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Old 04-25-2013, 11:20 AM   #1 (permalink)
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Default Service dogs - how do they physically help you?

As someone who doesn't have a disability requiring a service dog, I am quite ignorant in the ways that a service dog can physically help a disabled person. I'm not sure if it's too personal to ask this (I wouldn't think so, but who knows...) but I was wondering if some can share some cool tasks SDs help you do.

For example, I think I've heard that these dogs can help a person stand if they've fallen down. I wonder- can you really place all your weight on the dog's back? How does that work? Logistically, I could see a BIG dog like a Newfie being able to take a person's weight, but never would have thought a smaller dog like a GSD or Lab would be able to. Fascinating.

I suspect that there are some REALLY awesome things these dogs can do for you that I'd have never even thought of.

The intent of this thread is to enjoy the amazing abilities the dogs can be trained in, especially as they relate to helping those who need physical assistance. I think it's absolutely fascinating! In no way am I making any statement about the disability or the person with the disability. I understand this might be a sensitive topic be it that I'm asking about physical impairments. So to be clear, once again- I'm asking about the amazing capabilities of the dogs- and nothing more.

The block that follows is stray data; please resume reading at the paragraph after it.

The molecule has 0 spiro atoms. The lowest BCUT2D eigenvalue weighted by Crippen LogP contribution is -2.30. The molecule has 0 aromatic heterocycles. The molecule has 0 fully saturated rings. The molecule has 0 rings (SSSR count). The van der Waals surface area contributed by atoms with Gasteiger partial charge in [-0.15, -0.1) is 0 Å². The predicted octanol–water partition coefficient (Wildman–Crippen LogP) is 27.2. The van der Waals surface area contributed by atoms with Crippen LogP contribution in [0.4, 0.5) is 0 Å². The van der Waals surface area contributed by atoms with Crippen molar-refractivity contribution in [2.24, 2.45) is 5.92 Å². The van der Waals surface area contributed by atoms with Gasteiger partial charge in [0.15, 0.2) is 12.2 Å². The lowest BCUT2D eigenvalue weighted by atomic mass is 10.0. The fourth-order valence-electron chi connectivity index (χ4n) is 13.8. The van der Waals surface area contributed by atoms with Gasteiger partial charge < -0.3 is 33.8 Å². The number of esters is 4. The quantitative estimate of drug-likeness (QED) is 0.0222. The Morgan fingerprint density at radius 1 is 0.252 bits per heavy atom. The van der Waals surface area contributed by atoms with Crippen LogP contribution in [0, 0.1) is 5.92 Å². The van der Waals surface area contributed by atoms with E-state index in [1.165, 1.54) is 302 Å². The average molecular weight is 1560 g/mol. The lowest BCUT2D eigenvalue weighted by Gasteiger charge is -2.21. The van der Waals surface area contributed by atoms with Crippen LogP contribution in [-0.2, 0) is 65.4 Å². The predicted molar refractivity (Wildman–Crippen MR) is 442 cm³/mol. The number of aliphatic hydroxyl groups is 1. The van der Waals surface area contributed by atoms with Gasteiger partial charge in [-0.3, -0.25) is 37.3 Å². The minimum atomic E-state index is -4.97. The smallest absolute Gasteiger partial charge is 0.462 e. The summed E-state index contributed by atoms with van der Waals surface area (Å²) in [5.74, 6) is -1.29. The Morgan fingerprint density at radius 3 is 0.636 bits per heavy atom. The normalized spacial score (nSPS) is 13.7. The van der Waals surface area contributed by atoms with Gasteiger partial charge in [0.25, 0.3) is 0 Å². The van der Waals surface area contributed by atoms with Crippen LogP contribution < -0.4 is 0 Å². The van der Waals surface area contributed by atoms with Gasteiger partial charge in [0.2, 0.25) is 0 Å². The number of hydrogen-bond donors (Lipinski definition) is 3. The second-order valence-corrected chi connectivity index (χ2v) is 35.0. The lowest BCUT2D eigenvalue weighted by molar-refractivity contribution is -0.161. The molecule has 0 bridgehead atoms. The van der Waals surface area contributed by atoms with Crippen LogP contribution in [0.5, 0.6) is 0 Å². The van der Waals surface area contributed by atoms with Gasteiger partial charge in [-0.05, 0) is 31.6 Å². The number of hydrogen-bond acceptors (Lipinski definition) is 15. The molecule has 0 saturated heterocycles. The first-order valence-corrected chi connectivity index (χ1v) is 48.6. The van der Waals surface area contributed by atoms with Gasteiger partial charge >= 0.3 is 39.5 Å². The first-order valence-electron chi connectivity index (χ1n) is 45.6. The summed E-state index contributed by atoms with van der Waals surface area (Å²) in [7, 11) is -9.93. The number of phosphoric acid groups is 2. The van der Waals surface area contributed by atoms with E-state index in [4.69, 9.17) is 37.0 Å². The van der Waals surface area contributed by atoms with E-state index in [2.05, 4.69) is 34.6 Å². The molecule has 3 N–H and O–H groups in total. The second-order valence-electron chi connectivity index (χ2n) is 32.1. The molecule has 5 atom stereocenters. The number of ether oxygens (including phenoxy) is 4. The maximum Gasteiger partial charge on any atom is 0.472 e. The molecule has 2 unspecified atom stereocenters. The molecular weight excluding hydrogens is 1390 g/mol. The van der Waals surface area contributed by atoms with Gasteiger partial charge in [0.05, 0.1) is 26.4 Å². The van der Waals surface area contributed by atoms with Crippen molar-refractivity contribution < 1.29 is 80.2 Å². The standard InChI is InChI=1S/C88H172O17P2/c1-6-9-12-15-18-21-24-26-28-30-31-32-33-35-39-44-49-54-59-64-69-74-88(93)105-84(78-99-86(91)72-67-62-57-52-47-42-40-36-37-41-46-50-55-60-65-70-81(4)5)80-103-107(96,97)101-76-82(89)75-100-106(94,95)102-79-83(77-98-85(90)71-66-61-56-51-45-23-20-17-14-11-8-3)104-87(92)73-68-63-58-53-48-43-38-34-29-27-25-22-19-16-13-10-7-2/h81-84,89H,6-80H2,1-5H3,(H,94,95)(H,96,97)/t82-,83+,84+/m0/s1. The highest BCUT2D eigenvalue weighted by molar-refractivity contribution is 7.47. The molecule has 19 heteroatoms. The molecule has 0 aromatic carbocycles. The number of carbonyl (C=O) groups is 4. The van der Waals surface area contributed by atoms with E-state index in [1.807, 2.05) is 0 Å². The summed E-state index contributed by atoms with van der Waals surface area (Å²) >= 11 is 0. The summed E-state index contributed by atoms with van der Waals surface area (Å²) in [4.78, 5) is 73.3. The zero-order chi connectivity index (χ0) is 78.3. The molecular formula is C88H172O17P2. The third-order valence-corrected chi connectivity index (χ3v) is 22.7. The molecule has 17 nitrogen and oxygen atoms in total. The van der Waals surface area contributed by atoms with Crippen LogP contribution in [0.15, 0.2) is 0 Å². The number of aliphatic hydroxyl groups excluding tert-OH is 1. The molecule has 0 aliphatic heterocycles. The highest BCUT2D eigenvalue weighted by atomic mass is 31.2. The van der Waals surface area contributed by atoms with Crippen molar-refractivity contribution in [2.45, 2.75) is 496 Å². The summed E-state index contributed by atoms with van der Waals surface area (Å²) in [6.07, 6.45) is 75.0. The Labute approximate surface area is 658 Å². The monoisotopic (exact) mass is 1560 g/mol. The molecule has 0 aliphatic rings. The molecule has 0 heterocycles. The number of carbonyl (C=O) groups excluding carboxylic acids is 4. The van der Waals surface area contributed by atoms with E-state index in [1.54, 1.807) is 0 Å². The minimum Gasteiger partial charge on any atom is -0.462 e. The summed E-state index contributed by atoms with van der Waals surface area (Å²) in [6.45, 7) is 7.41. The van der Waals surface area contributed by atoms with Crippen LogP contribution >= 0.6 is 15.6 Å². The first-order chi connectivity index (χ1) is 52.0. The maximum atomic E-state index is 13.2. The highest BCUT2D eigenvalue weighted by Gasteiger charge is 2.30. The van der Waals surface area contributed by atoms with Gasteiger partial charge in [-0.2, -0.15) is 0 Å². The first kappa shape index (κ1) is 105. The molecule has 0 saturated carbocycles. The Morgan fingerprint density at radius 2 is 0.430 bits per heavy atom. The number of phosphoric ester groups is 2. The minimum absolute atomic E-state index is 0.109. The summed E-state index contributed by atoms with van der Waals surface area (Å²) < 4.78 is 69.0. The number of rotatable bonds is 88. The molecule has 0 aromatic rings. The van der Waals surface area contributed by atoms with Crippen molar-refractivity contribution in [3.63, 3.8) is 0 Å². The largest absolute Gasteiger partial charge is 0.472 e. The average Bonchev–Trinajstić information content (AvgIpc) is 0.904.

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Old 04-25-2013, 11:28 AM   #2 (permalink)
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I know 1 dog that yelps when the owners blood sugar drops dangerously low. I know another dog that reminds his owner to take medicine everyday at the same time. I know how this dog was conditioned to do this task everyday, really cool!
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Old 04-25-2013, 01:02 PM   #3 (permalink)
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If you're interested this site has some info on service dog tasks: